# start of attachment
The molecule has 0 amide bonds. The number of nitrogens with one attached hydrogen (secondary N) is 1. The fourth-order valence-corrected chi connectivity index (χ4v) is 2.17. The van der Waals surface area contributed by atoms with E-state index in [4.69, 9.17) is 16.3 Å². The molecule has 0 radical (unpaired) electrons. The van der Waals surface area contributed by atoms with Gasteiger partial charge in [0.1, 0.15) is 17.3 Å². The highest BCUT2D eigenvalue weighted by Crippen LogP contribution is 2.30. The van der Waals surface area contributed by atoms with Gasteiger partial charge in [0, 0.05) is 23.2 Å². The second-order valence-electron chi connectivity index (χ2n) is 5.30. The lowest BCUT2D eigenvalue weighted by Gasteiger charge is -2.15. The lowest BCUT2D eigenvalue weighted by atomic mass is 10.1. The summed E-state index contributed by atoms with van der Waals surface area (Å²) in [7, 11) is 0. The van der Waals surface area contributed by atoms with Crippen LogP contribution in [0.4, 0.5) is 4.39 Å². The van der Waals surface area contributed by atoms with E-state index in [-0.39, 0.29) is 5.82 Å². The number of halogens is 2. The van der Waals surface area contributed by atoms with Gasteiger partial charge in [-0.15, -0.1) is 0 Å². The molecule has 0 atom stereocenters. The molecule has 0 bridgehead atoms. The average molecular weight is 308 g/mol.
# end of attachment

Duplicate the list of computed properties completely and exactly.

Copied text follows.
The molecule has 0 amide bonds. The number of nitrogens with one attached hydrogen (secondary N) is 1. The fourth-order valence-corrected chi connectivity index (χ4v) is 2.17. The van der Waals surface area contributed by atoms with E-state index in [4.69, 9.17) is 16.3 Å². The molecule has 0 radical (unpaired) electrons. The van der Waals surface area contributed by atoms with Gasteiger partial charge in [0.1, 0.15) is 17.3 Å². The highest BCUT2D eigenvalue weighted by Crippen LogP contribution is 2.30. The van der Waals surface area contributed by atoms with Gasteiger partial charge in [0, 0.05) is 23.2 Å². The second-order valence-electron chi connectivity index (χ2n) is 5.30. The lowest BCUT2D eigenvalue weighted by Gasteiger charge is -2.15. The lowest BCUT2D eigenvalue weighted by atomic mass is 10.1. The summed E-state index contributed by atoms with van der Waals surface area (Å²) in [7, 11) is 0. The van der Waals surface area contributed by atoms with Crippen LogP contribution in [0.4, 0.5) is 4.39 Å². The van der Waals surface area contributed by atoms with E-state index in [-0.39, 0.29) is 5.82 Å². The number of halogens is 2. The van der Waals surface area contributed by atoms with Gasteiger partial charge in [-0.15, -0.1) is 0 Å². The molecule has 0 atom stereocenters. The molecule has 0 bridgehead atoms. The average molecular weight is 308 g/mol.